Mishmesh is a lightweight offline mesh-enabled communication platform designed to facilitate communication in regions with little to no infrastructure. Originally designed for use by displaced peoples, for example Jordanian Refugee camps, Mishmesh can take many forms. It is intended to have it's shell and features redesigned each time it is deployed. This allows for cultural specificity in both form and function, encouraging user adoption.

Displaced Peoples

According to the Global System for Mobile Communications Association (GSMA), over two-thirds of Refugees in the researched areas are active smartphone users, and access to a smartphone is almost universal. Access to the internet, however, is more dubious and difficult, as in some locations only one in three people have been able to successfully reach services that could improve their quality of life. Reliable access to communication and services are integral to a communities ability to advocate for, and improve their situation. Having a scalable local mesh network that allows users to communicate has an incredible amount of use cases.

A major caveat to this project is that because of ethical concerns, no refugees were involved with the design or user testing for this device. The next step for this project is to plan a pilot program for iteration in real world use. The goal will always be to design directly with the end user, instead of for them.



The system will need to potentially be carried 12+ hours a day. Every ounce counts. While, the initial prototype is designed to be reproduceable by anyone, a dedicated board could allow for trimming of excess weight.


A caravan can range from the hundreds to the thousands. Kutupalong became the largest refugee camp in the world in 2017 with 800,000 people arriving. The purpose of this system is to allow for a high degree of flexibility in implementation. Allowing specific focus on each unique circumstance, as no crisis is the same.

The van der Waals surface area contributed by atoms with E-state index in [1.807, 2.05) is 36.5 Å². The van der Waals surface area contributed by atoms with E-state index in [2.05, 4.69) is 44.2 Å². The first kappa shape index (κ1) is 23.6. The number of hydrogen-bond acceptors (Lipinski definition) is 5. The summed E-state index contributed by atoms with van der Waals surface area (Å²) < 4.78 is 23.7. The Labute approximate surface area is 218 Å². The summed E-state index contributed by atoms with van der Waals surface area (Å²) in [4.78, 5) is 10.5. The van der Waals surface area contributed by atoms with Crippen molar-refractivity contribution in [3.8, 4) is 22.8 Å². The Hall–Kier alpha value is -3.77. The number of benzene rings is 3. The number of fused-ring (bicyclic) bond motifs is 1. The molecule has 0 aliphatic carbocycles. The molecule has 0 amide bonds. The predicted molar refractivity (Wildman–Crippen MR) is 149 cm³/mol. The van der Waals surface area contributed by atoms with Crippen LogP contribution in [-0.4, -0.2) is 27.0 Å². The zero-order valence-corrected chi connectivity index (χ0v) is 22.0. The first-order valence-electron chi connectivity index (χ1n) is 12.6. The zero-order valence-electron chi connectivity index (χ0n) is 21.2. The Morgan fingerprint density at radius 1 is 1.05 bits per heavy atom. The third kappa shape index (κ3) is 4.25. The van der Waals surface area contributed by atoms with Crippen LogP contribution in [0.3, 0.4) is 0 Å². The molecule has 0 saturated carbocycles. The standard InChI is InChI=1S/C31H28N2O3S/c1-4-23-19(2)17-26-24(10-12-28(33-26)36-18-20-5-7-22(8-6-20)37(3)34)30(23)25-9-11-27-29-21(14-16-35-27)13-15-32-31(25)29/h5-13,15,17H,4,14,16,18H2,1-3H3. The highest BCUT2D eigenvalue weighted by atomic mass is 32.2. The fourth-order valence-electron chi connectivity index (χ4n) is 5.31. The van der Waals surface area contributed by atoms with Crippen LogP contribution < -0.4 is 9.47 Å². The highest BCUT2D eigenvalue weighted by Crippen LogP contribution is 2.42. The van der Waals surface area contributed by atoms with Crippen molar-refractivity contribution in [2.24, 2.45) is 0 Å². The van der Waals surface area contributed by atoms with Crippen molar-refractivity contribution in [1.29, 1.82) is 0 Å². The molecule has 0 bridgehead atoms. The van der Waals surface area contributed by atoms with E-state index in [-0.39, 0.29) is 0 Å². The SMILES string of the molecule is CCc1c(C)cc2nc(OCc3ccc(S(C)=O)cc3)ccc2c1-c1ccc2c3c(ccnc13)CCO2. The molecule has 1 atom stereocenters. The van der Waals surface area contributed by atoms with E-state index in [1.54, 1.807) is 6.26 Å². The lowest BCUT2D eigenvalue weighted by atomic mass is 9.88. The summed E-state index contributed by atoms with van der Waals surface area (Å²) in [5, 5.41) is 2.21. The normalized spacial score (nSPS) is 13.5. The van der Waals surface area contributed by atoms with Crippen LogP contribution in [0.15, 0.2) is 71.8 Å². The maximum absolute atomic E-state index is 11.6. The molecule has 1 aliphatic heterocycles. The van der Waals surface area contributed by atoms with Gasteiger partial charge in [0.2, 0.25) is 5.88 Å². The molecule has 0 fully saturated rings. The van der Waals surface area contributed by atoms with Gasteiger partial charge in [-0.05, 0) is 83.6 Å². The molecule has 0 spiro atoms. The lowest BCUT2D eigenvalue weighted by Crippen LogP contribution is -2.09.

According to the GSMA, affordability, both digital and reading literacy, and charging are the largest barriers to effective mobile usage. As a result, the system needs to focus on allowing multiple forms of communication, like speech and text,  and utilize iconography that does not rely on language. A WIFI-enabled phone is all that is needed to access the system.


If any individual access or routing point goes down, the network is capable of continuing to function without any external action. This can allow for a more reliable spread of access over a greater area.

Secure Communication

End-to-End encryption and a lack of message logs ensures safety and anonymity for at-risk populations.

A cluster of Mishmesh devices connected to one another, sharing information and connectivity with the end user and eachother


Mishmesh runs on all open source software. Utilizing OpenWRT, a Linux based router platform, it's easy to spin up a variety of website hosting services. The initial prototype used Node.js and Express, but a full LAMP stack with a CMS would also work. As a result, NGO employees could easily keep web content and services up to date.

Additionally, chat features between different users and the managers of the devices helps facilitate open communication in a way that is unique to the end user. For example, many refugees are illiterate, so a custom interface was designed to utilize voice chatting features. Below is an example of the UI.

The tested range of the WIFI clocked in at a 300ft radius around the device indoors. In addition to the standard mesh-capable antenna, for just $30 in components the range can be extended through LoRaWAN technologies to up to 5 miles outdoors. This can be added to a users phone as well, massively expanding the range of access to the network.

Finally, and perhaps most excitedly, because the platform is basically Linux, it can run machine learning algorithms. This opens the possibility of having algorithms run in isolated systems. While the larger models will likely be too powerful for the computing of the system, smaller algorithms can be utilized for remote operations.